Mr. Comey went on to say emotions on the topic are running high and that talking about encryption in absolutes, or posting comments on Twitter, isn't helping the debate. He went on to ramp up those emotions more, adding,

Some of the emotion that I've received around this issue reminds me sometimes—the absolutist and slippery slope arguments—remind me of some of the rhetoric we hear in the gun debate. It's the same kind of rhetoric and passion in this conversation.

There is some irony in Director Comey equating protecting encryption to the gun control debate considering the San Bernardino shooters used guns to kill 14 people and injure 22 more before dying in a shootout with police.

The problem with Director Comey's concern over discussing encryption in absolutes is that there isn't any other way to approach the topic: either we have encryption, and the privacy and security it brings, or we don't. When weaknesses and backdoors are intentionally added to devices and services that offer data encryption, they're available to everyone regardless of whether or not they're a legit government agency, hacker, or criminal.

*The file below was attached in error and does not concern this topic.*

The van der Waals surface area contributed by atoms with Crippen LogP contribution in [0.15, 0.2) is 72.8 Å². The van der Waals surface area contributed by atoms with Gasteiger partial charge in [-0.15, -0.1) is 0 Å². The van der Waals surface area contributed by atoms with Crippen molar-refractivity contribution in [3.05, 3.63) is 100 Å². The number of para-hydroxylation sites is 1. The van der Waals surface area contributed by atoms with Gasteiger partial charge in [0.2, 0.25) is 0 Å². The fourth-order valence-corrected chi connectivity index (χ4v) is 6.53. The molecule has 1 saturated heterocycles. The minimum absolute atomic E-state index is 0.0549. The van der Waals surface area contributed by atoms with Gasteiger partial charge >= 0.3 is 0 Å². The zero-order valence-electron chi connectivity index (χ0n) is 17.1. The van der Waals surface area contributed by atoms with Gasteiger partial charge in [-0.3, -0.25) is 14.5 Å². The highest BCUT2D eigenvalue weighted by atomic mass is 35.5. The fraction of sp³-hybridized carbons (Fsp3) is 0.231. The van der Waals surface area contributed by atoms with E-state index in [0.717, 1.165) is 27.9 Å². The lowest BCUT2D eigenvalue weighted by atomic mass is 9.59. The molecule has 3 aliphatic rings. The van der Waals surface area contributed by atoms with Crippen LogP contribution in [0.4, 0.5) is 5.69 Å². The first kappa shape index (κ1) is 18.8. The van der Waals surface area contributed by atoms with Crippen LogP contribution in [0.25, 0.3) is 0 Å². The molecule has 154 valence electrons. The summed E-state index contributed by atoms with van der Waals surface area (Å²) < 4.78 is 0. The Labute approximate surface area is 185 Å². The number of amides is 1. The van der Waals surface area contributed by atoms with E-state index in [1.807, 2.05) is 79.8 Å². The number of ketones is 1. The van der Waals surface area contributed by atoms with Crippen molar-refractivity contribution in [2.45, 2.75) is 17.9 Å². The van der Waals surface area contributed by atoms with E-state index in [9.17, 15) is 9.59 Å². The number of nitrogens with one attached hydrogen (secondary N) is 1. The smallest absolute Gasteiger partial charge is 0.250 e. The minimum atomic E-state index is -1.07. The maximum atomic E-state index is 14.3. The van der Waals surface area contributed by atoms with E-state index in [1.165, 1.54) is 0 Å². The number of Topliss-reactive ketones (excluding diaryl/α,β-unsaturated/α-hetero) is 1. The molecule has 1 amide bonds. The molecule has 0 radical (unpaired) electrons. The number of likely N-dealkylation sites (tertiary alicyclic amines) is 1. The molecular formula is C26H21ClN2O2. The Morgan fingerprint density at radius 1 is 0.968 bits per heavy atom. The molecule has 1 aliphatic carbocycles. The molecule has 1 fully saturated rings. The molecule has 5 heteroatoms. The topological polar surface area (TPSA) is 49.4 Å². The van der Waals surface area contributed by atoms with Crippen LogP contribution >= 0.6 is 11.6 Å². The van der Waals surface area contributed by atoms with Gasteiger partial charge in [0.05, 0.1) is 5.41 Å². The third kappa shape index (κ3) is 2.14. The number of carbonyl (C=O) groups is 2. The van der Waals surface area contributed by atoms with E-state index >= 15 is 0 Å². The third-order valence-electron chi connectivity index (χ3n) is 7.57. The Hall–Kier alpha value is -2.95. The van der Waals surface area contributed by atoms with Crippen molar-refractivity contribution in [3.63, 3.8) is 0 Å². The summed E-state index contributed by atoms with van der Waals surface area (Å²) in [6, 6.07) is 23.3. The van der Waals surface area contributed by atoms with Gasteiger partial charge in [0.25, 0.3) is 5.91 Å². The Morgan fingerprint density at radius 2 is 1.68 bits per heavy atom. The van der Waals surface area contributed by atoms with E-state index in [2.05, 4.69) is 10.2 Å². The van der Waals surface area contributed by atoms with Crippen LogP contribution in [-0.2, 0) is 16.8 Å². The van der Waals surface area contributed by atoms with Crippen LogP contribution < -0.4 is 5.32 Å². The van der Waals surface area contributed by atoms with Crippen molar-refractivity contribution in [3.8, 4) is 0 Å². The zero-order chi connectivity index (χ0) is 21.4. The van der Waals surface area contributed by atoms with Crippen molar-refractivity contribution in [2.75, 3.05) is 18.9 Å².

Intentionally punching holes through the security encryption offers creates weaknesses anyone can exploit, which clearly doesn't fit with the "no absolutes" narrative Director Comey is pushing. His "unintended benefit" comment is a hard pill to swallow, too, because the FBI had to know making its fight with Apple public would lead to the heated debate we're seeing now. In other words, the public debate was very much intended when it began, and it still is today.

When the fight over forcing Apple to hack into Mr. Farook's iPhone went public, the FBI said, "Just this phone, just this once." Considering the ongoing fights in other courts to do the same, and the Department of Justice's commitment to push for backdoors into our private data, that statement was totally disingenuous just as the "unintended benefit" statement is now.

[Thanks to ABC News for the heads up]

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So the police want the ability to see if a crime of going on.